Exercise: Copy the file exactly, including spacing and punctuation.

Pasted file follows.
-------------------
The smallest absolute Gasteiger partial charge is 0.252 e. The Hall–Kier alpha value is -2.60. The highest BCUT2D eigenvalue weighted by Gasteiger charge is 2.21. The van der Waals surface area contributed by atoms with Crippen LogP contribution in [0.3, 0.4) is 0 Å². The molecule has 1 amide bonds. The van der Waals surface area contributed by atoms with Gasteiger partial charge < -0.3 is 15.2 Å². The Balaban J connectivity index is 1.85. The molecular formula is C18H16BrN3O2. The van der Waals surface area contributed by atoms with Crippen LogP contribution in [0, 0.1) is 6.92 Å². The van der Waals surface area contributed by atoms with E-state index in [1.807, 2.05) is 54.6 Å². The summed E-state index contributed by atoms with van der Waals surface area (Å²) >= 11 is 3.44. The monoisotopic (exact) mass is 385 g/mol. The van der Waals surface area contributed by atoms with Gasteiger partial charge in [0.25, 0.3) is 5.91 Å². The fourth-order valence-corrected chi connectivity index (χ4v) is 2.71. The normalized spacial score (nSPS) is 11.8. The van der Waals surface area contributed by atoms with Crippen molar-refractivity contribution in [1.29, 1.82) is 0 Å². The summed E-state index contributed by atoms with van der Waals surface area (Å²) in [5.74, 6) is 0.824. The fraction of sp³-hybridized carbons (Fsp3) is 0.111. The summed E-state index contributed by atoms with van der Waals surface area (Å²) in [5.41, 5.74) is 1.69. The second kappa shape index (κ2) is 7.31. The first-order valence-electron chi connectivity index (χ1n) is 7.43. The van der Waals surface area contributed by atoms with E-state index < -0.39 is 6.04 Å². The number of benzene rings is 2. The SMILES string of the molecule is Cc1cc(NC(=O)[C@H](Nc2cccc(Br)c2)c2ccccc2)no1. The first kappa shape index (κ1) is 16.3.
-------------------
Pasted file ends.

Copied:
The smallest absolute Gasteiger partial charge is 0.252 e. The Hall–Kier alpha value is -2.60. The highest BCUT2D eigenvalue weighted by Gasteiger charge is 2.21. The van der Waals surface area contributed by atoms with Crippen LogP contribution in [0.3, 0.4) is 0 Å². The molecule has 1 amide bonds. The van der Waals surface area contributed by atoms with Gasteiger partial charge < -0.3 is 15.2 Å². The Balaban J connectivity index is 1.85. The molecular formula is C18H16BrN3O2. The van der Waals surface area contributed by atoms with Crippen LogP contribution in [0, 0.1) is 6.92 Å². The van der Waals surface area contributed by atoms with E-state index in [1.807, 2.05) is 54.6 Å². The summed E-state index contributed by atoms with van der Waals surface area (Å²) >= 11 is 3.44. The monoisotopic (exact) mass is 385 g/mol. The van der Waals surface area contributed by atoms with Gasteiger partial charge in [0.25, 0.3) is 5.91 Å². The fourth-order valence-corrected chi connectivity index (χ4v) is 2.71. The normalized spacial score (nSPS) is 11.8. The van der Waals surface area contributed by atoms with Crippen molar-refractivity contribution in [1.29, 1.82) is 0 Å². The summed E-state index contributed by atoms with van der Waals surface area (Å²) in [5.74, 6) is 0.824. The fraction of sp³-hybridized carbons (Fsp3) is 0.111. The summed E-state index contributed by atoms with van der Waals surface area (Å²) in [5.41, 5.74) is 1.69. The second kappa shape index (κ2) is 7.31. The first-order valence-electron chi connectivity index (χ1n) is 7.43. The van der Waals surface area contributed by atoms with E-state index < -0.39 is 6.04 Å². The number of benzene rings is 2. The SMILES string of the molecule is Cc1cc(NC(=O)[C@H](Nc2cccc(Br)c2)c2ccccc2)no1. The first kappa shape index (κ1) is 16.3.